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Bone Tool Discovered at Neanderthal Site in France

Wednesday, January 14, 2015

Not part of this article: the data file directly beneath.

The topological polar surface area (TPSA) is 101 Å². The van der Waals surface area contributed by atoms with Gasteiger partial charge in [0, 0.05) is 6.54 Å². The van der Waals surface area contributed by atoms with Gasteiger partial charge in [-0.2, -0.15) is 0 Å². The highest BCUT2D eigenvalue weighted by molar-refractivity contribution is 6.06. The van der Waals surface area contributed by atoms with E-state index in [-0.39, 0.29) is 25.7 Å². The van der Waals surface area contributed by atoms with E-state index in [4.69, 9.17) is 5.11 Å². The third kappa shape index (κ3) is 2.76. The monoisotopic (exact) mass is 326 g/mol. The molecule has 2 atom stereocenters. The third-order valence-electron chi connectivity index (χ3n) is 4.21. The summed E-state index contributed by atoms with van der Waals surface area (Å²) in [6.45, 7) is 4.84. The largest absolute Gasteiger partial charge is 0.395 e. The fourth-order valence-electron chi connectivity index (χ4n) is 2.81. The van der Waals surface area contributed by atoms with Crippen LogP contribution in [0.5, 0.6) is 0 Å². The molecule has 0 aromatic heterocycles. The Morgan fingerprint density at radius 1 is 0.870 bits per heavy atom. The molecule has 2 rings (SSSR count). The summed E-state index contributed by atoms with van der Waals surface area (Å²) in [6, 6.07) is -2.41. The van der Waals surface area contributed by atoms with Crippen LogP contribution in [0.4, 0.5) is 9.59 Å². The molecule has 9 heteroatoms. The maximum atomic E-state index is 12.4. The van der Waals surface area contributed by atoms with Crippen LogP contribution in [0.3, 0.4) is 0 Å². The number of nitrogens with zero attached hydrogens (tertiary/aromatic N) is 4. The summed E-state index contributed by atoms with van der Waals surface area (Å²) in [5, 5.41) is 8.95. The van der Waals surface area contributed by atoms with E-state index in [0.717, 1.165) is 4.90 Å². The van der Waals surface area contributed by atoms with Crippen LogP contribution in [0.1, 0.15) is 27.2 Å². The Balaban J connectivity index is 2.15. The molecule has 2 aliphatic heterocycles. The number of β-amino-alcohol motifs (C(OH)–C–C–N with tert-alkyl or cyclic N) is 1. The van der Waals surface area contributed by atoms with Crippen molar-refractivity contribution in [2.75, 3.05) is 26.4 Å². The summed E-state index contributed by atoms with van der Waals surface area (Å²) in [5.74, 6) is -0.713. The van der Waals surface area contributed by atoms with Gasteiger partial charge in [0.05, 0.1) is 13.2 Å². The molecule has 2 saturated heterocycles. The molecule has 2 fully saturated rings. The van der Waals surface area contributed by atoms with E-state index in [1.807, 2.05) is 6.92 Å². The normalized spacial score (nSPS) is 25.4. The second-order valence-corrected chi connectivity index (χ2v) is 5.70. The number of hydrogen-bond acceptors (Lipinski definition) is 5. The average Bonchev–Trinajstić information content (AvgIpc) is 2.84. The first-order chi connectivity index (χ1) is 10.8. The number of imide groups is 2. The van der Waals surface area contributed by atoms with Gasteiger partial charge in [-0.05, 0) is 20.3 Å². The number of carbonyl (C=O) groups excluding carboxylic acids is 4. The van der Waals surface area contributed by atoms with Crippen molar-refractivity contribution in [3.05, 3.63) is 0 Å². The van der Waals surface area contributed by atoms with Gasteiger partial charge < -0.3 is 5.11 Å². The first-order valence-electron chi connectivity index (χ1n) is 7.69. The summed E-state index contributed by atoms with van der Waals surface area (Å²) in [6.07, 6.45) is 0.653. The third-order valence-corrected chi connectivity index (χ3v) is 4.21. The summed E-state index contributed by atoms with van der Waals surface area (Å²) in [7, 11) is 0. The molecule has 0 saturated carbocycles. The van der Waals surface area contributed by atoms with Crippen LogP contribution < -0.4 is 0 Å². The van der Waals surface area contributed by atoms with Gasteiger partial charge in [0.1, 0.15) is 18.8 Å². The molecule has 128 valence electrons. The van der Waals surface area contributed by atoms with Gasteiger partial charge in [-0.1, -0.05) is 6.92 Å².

MONTREAL, CANADA—A bone tool from the Grotte du Bison at Arcy-sur-Cure in France is further evidence that Neanderthals had abilities usually attributed solely to modern humans, according to Luc Doyon of the University of Montreal. Made from the left femur of an adult reindeer, the tool is between 55,000 and 60,000 years old, and bears marks suggesting that it was used for butchering meat and fracturing bones, and as a scraper and sharpening tool. “The presence of this tool at a context where stone tools are abundant suggests an opportunistic choice of the bone fragment and its intentional modification into a tool by Neanderthals. It was long thought that before Homo sapiens, other species did not have the cognitive ability to produce this type of artifact. This discovery reduces the presumed gap between the two species and prevents us from saying that one was technically superior to the other,” Doyon said. To read more about our close cousins, see "Should We Clone Neanderthals?"

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